As of December 14, 921 tanks had been installed on the site (of which 154 are flange-type tanks) and TEPCO plans to have a total capacity of 1.37 million m3 installed by 2020. However, as the upper limit of storage capacity will be reached around 2023-2024 if additional volumes of contaminated water continue to increase at the current rate, it is said that further installment of tanks will require the removal of existing buildings.
TEPCO, the government and the Nuclear Regulation Authority (NRA) are calling water treated by ALPS ‘tritium water’. Nuclides remaining in contaminated water after ALPS treatment are summarized in Table 2. While TEPCO stated in July 2017 that it had finalized the decision to release the tritium-contaminated water into the ocean after diluting it with seawater to below the notification concentration (60,000 bequerels/liter), when faced with local opposition the company later said that it had not reached a final decision. The Agency for Natural Resources and Energy set up a task force on tritium-contaminated water to consider five types of disposal methods, stratum injection, ocean release, steam release, hydrogen discharge, and subsurface burial. On this basis, a subcommittee on the handling of water treated by ALPS is now considering the matter.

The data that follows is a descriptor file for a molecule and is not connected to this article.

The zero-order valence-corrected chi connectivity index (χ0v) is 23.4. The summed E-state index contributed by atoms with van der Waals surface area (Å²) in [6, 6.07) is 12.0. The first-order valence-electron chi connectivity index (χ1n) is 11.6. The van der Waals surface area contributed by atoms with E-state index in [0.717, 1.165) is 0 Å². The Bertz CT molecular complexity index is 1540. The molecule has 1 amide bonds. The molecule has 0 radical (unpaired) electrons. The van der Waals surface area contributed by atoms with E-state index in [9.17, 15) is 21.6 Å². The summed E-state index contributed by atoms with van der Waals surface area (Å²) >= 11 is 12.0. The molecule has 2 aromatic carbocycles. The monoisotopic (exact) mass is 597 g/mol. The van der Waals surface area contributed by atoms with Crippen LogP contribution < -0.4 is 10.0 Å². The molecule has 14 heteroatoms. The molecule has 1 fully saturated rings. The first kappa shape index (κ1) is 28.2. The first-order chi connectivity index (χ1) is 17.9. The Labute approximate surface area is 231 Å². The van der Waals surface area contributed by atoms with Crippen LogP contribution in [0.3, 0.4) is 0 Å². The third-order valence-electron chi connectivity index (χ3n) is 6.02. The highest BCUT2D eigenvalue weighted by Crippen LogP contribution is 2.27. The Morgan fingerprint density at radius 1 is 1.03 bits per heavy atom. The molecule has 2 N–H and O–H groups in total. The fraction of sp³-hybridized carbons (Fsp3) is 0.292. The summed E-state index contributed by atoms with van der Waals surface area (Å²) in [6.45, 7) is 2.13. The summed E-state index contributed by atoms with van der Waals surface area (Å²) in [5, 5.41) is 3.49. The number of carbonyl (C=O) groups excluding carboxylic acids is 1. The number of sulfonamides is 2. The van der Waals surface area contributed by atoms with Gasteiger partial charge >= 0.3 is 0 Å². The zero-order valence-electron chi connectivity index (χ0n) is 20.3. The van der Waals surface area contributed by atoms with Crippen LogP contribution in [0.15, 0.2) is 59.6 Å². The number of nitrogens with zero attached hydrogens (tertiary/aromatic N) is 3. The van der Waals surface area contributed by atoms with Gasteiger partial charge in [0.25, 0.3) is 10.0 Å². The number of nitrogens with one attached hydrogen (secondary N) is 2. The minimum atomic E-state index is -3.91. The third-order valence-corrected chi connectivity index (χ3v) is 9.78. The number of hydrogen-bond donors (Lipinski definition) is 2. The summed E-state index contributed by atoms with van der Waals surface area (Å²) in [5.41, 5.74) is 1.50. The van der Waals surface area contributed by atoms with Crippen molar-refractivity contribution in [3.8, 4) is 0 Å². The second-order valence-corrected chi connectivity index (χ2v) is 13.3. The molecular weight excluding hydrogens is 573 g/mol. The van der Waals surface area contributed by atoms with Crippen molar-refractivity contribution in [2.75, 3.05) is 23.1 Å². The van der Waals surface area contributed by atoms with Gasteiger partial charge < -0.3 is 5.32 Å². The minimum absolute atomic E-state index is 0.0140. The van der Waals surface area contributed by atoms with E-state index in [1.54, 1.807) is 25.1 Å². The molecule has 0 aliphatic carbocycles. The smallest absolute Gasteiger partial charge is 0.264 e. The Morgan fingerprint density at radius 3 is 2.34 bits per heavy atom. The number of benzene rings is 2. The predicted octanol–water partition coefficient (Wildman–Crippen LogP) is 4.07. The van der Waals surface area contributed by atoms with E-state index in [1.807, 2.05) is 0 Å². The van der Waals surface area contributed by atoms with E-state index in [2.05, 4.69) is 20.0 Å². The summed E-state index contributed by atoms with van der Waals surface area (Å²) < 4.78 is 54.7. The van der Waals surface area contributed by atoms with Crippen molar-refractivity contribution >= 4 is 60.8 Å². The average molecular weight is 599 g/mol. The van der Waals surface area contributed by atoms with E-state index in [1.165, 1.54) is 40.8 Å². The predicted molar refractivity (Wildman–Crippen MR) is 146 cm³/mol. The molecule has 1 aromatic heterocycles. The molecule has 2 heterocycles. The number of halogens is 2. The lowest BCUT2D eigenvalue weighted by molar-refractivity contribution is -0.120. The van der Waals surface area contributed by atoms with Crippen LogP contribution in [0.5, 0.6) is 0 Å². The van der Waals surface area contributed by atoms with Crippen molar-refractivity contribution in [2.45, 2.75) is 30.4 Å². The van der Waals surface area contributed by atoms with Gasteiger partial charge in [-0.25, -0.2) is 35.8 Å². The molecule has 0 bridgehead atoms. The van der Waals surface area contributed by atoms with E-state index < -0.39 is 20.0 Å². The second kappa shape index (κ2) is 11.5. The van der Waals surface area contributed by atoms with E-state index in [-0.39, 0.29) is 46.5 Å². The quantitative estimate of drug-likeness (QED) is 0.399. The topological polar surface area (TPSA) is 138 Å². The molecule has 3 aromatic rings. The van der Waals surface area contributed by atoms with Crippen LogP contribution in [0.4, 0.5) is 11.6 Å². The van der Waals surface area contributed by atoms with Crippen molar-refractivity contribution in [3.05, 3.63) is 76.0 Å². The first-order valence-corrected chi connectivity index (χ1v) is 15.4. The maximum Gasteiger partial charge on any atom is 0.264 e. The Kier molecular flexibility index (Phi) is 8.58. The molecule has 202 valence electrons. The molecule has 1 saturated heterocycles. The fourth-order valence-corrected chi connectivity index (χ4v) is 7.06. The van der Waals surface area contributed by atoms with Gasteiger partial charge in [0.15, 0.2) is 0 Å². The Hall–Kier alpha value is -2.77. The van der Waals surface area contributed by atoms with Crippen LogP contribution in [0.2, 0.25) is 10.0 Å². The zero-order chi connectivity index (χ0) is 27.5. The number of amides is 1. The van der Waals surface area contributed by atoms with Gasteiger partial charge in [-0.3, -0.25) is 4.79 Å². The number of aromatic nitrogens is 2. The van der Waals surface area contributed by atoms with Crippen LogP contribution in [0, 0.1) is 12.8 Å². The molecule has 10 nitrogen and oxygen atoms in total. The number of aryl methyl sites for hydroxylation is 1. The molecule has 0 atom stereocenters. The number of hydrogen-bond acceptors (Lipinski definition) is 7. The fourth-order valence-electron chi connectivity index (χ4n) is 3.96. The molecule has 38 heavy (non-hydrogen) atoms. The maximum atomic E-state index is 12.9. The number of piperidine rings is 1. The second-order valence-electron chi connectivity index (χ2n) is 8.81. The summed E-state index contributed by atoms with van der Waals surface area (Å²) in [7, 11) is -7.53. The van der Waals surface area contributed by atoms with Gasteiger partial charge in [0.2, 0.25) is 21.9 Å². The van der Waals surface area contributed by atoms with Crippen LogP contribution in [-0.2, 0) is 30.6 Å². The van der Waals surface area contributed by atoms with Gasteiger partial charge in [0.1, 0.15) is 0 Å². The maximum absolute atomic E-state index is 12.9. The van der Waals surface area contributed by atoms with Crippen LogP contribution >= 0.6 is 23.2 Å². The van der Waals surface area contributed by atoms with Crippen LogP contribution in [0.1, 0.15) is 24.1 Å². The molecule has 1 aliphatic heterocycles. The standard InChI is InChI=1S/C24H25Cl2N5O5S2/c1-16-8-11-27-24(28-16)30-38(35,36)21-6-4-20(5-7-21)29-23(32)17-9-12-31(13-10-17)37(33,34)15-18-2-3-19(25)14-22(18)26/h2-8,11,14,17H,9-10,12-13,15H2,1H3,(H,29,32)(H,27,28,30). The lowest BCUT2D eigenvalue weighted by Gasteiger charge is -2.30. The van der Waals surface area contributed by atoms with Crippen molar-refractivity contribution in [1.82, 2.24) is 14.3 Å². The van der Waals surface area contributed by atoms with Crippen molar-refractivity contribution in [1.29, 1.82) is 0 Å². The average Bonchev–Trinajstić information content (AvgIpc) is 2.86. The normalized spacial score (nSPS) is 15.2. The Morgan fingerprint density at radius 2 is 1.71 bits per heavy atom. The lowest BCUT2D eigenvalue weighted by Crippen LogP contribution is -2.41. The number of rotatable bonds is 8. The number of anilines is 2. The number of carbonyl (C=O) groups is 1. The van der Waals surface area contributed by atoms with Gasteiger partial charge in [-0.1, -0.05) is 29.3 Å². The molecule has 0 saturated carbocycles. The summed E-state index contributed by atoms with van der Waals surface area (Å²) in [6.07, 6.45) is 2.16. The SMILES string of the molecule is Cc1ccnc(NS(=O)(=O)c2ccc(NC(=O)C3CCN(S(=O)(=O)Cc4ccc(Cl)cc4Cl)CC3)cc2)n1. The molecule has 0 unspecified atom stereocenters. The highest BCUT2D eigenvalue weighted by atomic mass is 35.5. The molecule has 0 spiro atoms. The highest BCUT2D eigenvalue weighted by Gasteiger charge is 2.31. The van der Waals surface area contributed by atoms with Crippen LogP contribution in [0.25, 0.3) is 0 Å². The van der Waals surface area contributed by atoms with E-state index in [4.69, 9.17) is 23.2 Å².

At the same time, NRA is actively pushing dilution disposal. Attempting to compel local people to accept TEPCO’s decision, Chairperson Toyoshi Fuketa stated in a meeting with Iitate Village Mayor Norio Sugano in December that “there is no other option but to dilute [the tritium-contaminated water] and release it into the ocean.”
However, with the Citizens’ Commission on Nuclear Energy (CCNE) advocating storage of the tritium-contaminated water in 100,000-ton oil storage tanks as an example, it is not as if there were no other options available. The pushing forward of one option by the regulatory authority, thereby exceeding its mandate, is an extremely grave issue when seen from the viewpoint of the neutrality of regulatory work.
On-site waste materials can be broadly categorized into three types. These are solid radioactive waste substances that were generated before the accident, solid radioactive waste materials such as debris that were generated after the accident, and secondary waste generated by contaminated water treatment.
The volumes of waste materials generated after the accident, as of December, were concrete and metal debris: roughly 224,200m3 (% occupancy ratio (similarly below): 69%), felled trees: roughly 133,700m3 (72%), protective clothing: roughly 59.900m3 (84%), waste sludge: 597m3 (85%), discharged concentrated liquids: 9,319m3 (87%), and spent vessels and ALPS waste packed in high integrity containers (HIC), etc.: 3,865 containers (61%).